And it was a decisive vote – the No side won with 2,001,926 votes over 1,617,989 for Yes.
The result became a mathematical certainty just after 6am BST this morning, prompting Scotland’s first minister and spearhead for the Yes campaign Alex Salmond to accept defeat.
So what’s Scotland’s next step? More powers. Ahead of the referendum it was pledged that Scotland could set more of its own laws from next year if it voted No.
And Prime Minister David Cameron said the commitments on extra powers would be honoured.
“We will ensure that those commitments are honoured in full,” he said.
But that hasn’t sat well with UKIP leader Nigel Farage who wants England to be given a great voice too.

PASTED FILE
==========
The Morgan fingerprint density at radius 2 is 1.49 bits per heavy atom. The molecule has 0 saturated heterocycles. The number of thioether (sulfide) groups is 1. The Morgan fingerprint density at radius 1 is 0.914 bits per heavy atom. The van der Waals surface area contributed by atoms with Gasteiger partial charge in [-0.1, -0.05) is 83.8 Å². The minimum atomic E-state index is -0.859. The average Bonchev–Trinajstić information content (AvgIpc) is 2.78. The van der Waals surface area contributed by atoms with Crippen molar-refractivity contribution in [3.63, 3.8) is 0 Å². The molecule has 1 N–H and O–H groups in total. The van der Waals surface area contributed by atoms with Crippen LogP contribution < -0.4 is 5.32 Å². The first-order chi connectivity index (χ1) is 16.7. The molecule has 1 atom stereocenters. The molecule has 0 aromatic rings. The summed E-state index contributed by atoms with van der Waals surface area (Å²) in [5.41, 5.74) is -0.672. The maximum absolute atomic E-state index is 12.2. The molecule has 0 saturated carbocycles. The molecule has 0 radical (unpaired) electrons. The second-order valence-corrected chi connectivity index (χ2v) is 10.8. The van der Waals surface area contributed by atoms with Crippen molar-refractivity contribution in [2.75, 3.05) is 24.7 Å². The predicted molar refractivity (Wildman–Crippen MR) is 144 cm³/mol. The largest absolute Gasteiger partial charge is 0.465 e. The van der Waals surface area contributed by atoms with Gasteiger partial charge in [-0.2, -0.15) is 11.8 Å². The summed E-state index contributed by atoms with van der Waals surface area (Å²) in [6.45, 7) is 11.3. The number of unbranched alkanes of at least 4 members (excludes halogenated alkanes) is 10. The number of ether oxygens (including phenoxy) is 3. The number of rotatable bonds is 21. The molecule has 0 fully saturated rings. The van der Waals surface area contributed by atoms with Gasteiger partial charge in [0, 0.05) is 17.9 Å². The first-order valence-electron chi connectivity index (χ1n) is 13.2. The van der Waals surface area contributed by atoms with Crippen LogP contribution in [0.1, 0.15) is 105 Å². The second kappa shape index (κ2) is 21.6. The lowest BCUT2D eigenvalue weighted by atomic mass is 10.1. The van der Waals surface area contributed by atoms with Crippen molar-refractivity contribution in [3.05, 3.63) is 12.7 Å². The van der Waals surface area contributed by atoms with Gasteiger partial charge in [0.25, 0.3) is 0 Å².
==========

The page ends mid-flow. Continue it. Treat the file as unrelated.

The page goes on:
We need a full, proper national debate about the democratic future of England #indyref
— Nigel Farage (@Nigel_Farage) September 19, 2014
He also wants an end to Scottish MPs being able to vote on English issues at Westminster, tweeting: “Currently posting letters to Scottish MPs asking them not to vote on English only issues in Westminster.”
Cameron has admitted that the people of England, Wales and Northern Ireland must have a bigger say.
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